HONOLULU (HawaiiNewsNow) - It's the "American Dream" to own a home, but how realistic is it in one of the most expensive states in the country?
"It's unattainable, even to someone who looks good on paper," said 33-year-old Shae Grimm, an architect. "You're trying to do your best, get it all right and strategize toward that -- and unless you have some other source of money then your regular 9-to-5 salary, it's not going to happen anytime soon,"
Experts say it's simple math. The median household income for Hawaii is $67,402, but the median price of single-family home reached an all-time high in September of $730,000.
Grimm and his girlfriend, 34-year-old Merlinda Garma, an attorney, seem to be the perfect candidates for homeownership. They've done everything right, they said, but they're struggling to break into the market.
"When you start looking into the housing market and seeing if you can afford something you kind of get disheartened," Garma said, "because you're like, Am I ever going to live outside of my parent's house? Or are we ever going to get out of this small studio? Where are we going to be able to raise our family? And so it becomes really hard and you do kind of feel like you're priced out of paradise -- even with the jobs that we hold."
Garma was born and raised in Hawaii. Her boyfriend, whose father was in the military, has called Hawaii home for the last 15 years.
Their combined annual earnings are about $120,000 -- that's nearly double the median household income. And yet -- the couple, like so many others -- are struggling to save for a down payment on a home.
Hawaii's homeownership rate ranked 47th in the nation in 2014, according to Census estimates. Some 57 percent of families own their home; that's 6.4 percentage points lower than the national average.
The median price of a single family home on the mainland also costs half a million dollars less than Hawaii's median.
Meanwhile, Hawaii ranks first in the nation for the percentage of multi-generational households. Some 11 percent of Hawaii households are multigenerational; the national average is 5.8 percent.
Garma, the attorney, said the couple makes too much to qualify for affordable housing, but still doesn't earn enough to buy a home.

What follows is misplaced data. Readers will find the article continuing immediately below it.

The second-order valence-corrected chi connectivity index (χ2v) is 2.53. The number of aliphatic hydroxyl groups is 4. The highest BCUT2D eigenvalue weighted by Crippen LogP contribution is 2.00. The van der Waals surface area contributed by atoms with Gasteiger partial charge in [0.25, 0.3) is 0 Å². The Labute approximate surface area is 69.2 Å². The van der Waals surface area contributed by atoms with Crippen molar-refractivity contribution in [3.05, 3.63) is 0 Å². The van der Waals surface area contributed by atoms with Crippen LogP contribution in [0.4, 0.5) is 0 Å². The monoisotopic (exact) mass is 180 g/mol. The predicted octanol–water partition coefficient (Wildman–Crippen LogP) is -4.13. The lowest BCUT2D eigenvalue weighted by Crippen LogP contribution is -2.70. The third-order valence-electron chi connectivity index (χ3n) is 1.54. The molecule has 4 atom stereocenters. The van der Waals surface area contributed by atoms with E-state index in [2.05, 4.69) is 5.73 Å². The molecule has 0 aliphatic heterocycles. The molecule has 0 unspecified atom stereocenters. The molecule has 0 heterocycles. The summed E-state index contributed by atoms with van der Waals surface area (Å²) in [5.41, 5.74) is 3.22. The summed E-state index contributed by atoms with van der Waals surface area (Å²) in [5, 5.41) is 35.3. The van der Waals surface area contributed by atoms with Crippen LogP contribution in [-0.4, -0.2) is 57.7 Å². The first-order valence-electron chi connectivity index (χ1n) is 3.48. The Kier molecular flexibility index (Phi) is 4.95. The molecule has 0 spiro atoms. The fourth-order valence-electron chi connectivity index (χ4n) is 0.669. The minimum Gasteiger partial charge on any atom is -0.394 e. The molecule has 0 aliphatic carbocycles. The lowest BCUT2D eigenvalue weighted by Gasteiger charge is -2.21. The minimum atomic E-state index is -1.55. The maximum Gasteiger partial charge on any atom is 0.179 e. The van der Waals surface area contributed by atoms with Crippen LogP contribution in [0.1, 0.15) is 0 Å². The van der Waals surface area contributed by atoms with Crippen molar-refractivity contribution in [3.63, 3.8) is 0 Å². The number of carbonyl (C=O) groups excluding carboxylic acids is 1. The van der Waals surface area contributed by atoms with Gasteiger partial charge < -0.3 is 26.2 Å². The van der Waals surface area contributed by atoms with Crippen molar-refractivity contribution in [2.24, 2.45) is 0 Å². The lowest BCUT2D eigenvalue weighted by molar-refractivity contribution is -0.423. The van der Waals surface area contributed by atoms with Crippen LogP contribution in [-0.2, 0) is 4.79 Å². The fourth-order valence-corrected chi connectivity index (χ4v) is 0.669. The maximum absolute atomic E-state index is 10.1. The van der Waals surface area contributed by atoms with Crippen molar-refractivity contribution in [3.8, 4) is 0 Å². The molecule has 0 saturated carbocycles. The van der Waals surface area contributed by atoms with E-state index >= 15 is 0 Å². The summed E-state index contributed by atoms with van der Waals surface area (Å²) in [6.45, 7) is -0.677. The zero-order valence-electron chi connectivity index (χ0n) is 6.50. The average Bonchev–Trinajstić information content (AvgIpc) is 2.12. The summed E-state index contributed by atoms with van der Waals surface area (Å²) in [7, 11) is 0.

Grimm added, "It's just not enough money to account for the basic necessities and then put away enough where you see that accumulate to a sum that would be usable for a down payment on a house or a condo."
The couple's currently renting a 420-square foot studio in town -- and they got a good deal at $1,000 a month with utilities included.
But they've sacrificed space for location with hopes every little bit they can save will get them into a place they can call their own.
"Even if we qualify for a $700,000 loan, can we really pay $4,000 a month on mortgage?" Grimm asked.
"Yeah, would we be comfortable paying that much money?" Garma said.
"Probably not," Grimm answered.
"No," Garma replied.
"Definitely not," said Grimm.
The couple is strict with their budget, but their paychecks go quickly. They pay about $1,300 for student loans monthly; that eats up the bulk of their monthly income. They're both working now, but after Grimm was laid off earlier this year -- putting aside for an emergency has become a top priority.
"The thing is -- even as well as we're doing -- I still feel like I'm only one mistake or one bad situation or whatever from being out on the street and that's the same situation a lot of other people are in," Grimm said. "You have a problem, and with the cost of living here -- you just can't recover."
This story is part of an ongoing series, "Priced out of Paradise," in which Hawaii News Now will explore Hawaii's high cost of living and why so many island families are struggling to make ends meet.